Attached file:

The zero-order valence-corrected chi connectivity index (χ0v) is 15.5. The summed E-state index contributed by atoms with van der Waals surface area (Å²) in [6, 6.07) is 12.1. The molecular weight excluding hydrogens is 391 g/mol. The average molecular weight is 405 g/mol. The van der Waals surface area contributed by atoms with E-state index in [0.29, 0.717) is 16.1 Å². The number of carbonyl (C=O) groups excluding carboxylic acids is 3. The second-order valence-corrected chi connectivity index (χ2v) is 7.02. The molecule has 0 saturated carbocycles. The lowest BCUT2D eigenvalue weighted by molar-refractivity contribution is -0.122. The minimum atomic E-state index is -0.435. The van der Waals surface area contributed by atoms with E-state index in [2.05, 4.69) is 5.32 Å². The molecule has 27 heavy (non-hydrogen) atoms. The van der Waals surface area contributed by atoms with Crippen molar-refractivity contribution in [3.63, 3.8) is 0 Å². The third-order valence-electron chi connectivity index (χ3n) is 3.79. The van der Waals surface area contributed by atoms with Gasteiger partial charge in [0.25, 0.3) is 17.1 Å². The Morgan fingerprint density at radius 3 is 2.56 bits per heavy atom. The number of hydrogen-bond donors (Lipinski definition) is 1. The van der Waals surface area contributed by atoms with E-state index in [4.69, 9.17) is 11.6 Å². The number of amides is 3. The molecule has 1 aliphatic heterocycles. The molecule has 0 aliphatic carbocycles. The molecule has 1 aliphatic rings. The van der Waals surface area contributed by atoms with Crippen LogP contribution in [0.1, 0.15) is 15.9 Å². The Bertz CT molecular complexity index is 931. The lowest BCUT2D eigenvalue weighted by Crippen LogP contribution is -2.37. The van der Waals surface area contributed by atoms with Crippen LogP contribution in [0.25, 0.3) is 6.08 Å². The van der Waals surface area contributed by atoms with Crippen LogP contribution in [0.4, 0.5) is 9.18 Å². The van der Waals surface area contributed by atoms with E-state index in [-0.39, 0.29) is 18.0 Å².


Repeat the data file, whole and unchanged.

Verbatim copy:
The zero-order valence-corrected chi connectivity index (χ0v) is 15.5. The summed E-state index contributed by atoms with van der Waals surface area (Å²) in [6, 6.07) is 12.1. The molecular weight excluding hydrogens is 391 g/mol. The average molecular weight is 405 g/mol. The van der Waals surface area contributed by atoms with E-state index in [0.29, 0.717) is 16.1 Å². The number of carbonyl (C=O) groups excluding carboxylic acids is 3. The second-order valence-corrected chi connectivity index (χ2v) is 7.02. The molecule has 0 saturated carbocycles. The lowest BCUT2D eigenvalue weighted by molar-refractivity contribution is -0.122. The minimum atomic E-state index is -0.435. The van der Waals surface area contributed by atoms with E-state index in [2.05, 4.69) is 5.32 Å². The molecule has 27 heavy (non-hydrogen) atoms. The van der Waals surface area contributed by atoms with Crippen molar-refractivity contribution in [3.63, 3.8) is 0 Å². The third-order valence-electron chi connectivity index (χ3n) is 3.79. The van der Waals surface area contributed by atoms with Gasteiger partial charge in [0.25, 0.3) is 17.1 Å². The Morgan fingerprint density at radius 3 is 2.56 bits per heavy atom. The number of hydrogen-bond donors (Lipinski definition) is 1. The van der Waals surface area contributed by atoms with E-state index in [4.69, 9.17) is 11.6 Å². The number of amides is 3. The molecule has 1 aliphatic heterocycles. The molecule has 0 aliphatic carbocycles. The molecule has 1 aliphatic rings. The van der Waals surface area contributed by atoms with Crippen LogP contribution in [0.1, 0.15) is 15.9 Å². The Bertz CT molecular complexity index is 931. The lowest BCUT2D eigenvalue weighted by Crippen LogP contribution is -2.37. The van der Waals surface area contributed by atoms with Crippen LogP contribution in [0.25, 0.3) is 6.08 Å². The van der Waals surface area contributed by atoms with Crippen LogP contribution in [0.4, 0.5) is 9.18 Å². The van der Waals surface area contributed by atoms with E-state index in [-0.39, 0.29) is 18.0 Å².